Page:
RIGHT-tourism

The tragedy of legal trade loopholes for lions

By Rosalind Johnson, Care for the Wild Projects and Development Assistant

Right now we have around 35,000 wild African lions on the planet, at first glance this figure doesn’t sound so bad when you compare to their cousins the tiger – already down to 3,200 in the wild.

However, if you look closer, this 35,000 number is split across 70 regions with 5 strongholds housing 56% of all lions whereas the other 44% consists of ever increasingly isolated populations. We are witnessing a downward trend in the wild, but with the absence of legal restrictions, both nationally and internationally, we are seeing the rise of hugely lucrative lion-based trades.

A few facts you may be surprised to hear:

  • South Africa houses 3,500 lions ‘farmed’ just to be hunted by international tourists. Most of these will be shot in confined areas.
  • Lions are the only big cat not to be listed as Appendix I by CITES, thus they continue to be legally traded.
  • Two thirds of lion trophies have ended up in the United States over the last decade.
  • Only 3-4% of trophy hunt profits are estimated to be shared with local communities.

International Trade

As an Appendix II listed ‘vulnerable’ species, trade in parts and live lions can legally occur internationally with permits and regulation. As an Appendix I species, all trade would be banned, and enforced – cutting off one of the growing risks to wild lions – the hunting industry.

In total, looking at all exports in a decade, over 10,000 lions have left Africa as skin and trophy ‘parts’.  The US is the biggest single importer with around 4,000 lions traded as ‘parts’ over ten years and a further 1000 as live trade, and is followed by the EU.

The legalised trade of lions is only just beginning to be recognised internationally as a potential issue for the species – and both of these two importer regions are currently looking at protecting lions internally. Many NGOs in the US are now making headway to potentially protect African Lions via the Endangered Species Act. In the EU last month a review began on trade regulations. This is the first time that hunting and the effect of import on wild populations in stimulating demand is starting to be recognised as a genuine threat.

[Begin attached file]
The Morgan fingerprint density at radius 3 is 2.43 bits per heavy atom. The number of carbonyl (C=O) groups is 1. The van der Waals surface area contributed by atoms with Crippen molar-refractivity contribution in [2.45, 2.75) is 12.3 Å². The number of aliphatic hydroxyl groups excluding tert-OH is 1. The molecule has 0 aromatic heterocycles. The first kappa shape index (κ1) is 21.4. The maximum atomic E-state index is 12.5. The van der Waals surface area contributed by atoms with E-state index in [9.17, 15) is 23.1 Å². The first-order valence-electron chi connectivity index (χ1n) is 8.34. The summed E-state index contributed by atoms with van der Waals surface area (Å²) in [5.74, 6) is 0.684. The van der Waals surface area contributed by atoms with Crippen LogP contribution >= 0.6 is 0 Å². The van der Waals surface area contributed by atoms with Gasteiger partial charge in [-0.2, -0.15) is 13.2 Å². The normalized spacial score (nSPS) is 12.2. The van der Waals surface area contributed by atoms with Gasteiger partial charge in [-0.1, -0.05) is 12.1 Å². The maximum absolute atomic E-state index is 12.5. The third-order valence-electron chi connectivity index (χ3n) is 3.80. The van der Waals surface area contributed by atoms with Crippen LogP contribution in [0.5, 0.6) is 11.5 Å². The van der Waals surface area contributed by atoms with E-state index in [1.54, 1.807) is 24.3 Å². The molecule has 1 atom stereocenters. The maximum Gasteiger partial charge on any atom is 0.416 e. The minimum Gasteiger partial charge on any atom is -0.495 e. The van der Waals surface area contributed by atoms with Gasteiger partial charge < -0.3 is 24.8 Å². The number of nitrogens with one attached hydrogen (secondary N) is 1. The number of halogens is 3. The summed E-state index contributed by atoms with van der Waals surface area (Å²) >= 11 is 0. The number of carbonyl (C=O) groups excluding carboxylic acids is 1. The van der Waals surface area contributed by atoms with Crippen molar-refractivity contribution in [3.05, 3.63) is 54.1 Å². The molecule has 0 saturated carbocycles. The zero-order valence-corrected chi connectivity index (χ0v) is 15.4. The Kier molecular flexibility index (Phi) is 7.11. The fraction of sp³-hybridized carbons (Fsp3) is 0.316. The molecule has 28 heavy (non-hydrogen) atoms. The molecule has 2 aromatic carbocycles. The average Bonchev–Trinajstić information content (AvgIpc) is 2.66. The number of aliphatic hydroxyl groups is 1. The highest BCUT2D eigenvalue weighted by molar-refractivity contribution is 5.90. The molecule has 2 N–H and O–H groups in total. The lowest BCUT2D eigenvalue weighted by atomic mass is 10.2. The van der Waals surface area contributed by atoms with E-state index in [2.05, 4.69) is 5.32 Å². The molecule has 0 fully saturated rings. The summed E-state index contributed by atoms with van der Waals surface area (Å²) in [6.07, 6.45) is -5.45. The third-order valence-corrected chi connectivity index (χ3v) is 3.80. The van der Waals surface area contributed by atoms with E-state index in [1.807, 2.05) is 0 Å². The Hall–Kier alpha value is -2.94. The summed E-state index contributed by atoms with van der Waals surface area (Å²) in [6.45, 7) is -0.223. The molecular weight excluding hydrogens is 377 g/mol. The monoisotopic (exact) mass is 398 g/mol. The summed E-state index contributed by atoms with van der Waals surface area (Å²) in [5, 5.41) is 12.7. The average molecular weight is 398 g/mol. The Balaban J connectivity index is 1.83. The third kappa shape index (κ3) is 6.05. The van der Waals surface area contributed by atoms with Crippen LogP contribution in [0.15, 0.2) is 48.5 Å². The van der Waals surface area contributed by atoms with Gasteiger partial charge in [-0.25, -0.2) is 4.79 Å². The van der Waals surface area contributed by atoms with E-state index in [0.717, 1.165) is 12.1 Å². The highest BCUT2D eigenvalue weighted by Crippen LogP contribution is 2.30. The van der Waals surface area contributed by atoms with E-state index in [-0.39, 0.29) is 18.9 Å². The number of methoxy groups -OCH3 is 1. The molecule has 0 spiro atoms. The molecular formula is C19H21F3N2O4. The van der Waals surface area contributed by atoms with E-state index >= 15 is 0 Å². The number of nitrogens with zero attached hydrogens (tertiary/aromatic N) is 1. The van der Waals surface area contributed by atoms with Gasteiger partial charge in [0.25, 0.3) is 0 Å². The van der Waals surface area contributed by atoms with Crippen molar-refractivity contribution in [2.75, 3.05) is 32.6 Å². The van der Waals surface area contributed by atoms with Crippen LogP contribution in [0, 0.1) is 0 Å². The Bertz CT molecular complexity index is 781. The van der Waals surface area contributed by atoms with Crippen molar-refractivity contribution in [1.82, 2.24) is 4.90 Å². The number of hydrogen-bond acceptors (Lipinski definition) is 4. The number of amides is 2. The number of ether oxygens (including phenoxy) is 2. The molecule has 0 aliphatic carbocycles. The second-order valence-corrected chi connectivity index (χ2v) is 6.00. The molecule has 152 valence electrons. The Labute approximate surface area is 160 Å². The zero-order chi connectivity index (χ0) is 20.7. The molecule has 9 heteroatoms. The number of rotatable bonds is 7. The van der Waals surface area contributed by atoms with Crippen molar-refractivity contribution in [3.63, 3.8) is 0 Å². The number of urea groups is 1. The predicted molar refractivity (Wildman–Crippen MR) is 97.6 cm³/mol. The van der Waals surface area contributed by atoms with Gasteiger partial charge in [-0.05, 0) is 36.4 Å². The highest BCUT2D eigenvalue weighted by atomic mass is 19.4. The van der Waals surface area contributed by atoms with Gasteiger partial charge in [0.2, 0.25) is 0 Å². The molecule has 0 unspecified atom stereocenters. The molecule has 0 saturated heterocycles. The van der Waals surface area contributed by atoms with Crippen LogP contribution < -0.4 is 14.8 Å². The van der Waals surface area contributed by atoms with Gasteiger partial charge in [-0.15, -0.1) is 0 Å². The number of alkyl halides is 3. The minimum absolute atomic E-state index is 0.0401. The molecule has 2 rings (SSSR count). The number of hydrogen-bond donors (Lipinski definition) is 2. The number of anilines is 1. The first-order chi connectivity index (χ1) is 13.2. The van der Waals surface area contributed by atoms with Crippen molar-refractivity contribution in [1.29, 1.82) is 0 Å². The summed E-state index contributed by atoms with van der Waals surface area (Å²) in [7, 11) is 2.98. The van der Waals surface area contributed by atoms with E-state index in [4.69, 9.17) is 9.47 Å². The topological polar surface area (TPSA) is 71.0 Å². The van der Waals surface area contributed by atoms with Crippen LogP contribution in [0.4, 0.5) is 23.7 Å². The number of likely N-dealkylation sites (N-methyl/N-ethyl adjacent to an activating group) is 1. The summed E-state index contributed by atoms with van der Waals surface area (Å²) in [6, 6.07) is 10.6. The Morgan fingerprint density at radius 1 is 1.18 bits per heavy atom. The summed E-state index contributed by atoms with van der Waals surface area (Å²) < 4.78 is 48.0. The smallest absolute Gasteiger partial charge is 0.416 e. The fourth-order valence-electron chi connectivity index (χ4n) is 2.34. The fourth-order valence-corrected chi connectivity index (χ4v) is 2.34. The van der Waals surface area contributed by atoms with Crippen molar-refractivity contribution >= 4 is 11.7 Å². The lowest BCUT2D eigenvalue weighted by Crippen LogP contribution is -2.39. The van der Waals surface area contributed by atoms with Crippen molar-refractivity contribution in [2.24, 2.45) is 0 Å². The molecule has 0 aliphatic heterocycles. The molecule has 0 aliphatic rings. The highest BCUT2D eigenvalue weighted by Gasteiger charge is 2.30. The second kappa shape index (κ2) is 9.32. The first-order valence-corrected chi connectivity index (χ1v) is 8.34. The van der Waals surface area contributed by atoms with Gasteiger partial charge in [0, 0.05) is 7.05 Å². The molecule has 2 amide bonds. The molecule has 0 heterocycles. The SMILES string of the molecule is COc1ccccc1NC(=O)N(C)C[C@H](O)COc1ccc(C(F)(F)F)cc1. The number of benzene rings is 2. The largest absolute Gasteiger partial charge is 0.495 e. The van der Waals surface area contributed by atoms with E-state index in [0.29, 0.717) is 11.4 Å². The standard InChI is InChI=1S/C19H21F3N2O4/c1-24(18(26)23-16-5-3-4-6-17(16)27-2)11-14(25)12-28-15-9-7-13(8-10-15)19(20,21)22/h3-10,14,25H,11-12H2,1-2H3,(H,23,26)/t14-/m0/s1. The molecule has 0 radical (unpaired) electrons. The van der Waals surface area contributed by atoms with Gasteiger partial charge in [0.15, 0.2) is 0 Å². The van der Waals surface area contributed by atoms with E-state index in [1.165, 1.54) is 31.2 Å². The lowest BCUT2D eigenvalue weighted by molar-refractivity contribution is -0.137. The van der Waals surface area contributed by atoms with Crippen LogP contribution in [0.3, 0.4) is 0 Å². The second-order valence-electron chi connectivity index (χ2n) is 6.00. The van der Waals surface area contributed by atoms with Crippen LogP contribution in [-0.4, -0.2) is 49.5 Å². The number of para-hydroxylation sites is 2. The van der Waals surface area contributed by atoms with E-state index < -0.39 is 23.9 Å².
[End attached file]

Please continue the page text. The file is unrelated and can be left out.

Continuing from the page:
From current understanding, trophy hunting and trade may not be the main cause of the wild decline at the moment but it is a factor and it is a growing industry, with new emerging markets such as Asia where they are used as a ‘replacement’ for tiger bone in traditional medicines.

Hunting vs traditional tourism

A tourist hunter will pay up to $23,000 for a single lion which, the industry argues, finds its way into the economy and supports conservation. Nationally however hunting in range states accounts for 1-5% of overall tourist revenue. There is no doubt that the practice is niche in its popularity, and even puts traditional tourism at risk such as in South Africa where successes in Kruger conservation of lions are overshadowed by the controversial practice of farmed lions for canned hunts. So why, when taken as part of overall tourist income, have these businesses held such clout on policies of trade nationally in Africa and even internationally?

Lions remain understudied, with declines across their range and increasing threats universally- is it just me or does the argument so often used that ‘trophy hunting funds and aids lion conservation’ need revisiting?

Skewing the Figures

One issue is the fact that lion ‘conservation research’ is underfunded internationally as other species retain priority – this has allowed invested companies to ‘skew’ and mould data to fit their agenda. Vested lobbyists pick and choose data, and have the funds to selectively create the arguments proposed to politicians and this is not just the case for lions, but is instrumental in the recurrent ivory and rhino horn stockpile trade debates.

For example, the Zambian government announced earlier this year that lion hunting permits had been abused and placed a blanket ban on the industry. The population is now at 700 maximum, however back in 2002 a survey conducted with backing from hunting groups gave a national lion population of around 3,000 – whereas independent survey placed the number at 2,000. On the basis of this, the national legal hunting quota of 60 lions per year was in place for over ten years.

A ban is now also scheduled in Botswana – we hope that locally the exporting nations of Africa’s lions start to recognise that 1-5% of their tourist income should not dictate the success of the remaining 95%, or the continued survival of a species.

We work on the ground in Africa to reduce habitat destruction in lion ranges and reduce retaliatory killing, we have campaigned to increase awareness of canned hunting and work at policy level to argue for the increased protection of lions from trade. On the eve of the International Day for Lions we are encouraged by the rare glimmers of hope that international recognition of the legal state of lions is making headway in 2013 – but more remains to be done.

Join our petition to stop the use of bred lion cubs as ‘photo props’ here
Read more about sport hunting on our RIGHT-tourism campaign site here
Give a regular donation to our anti-poaching patrols in Kenya here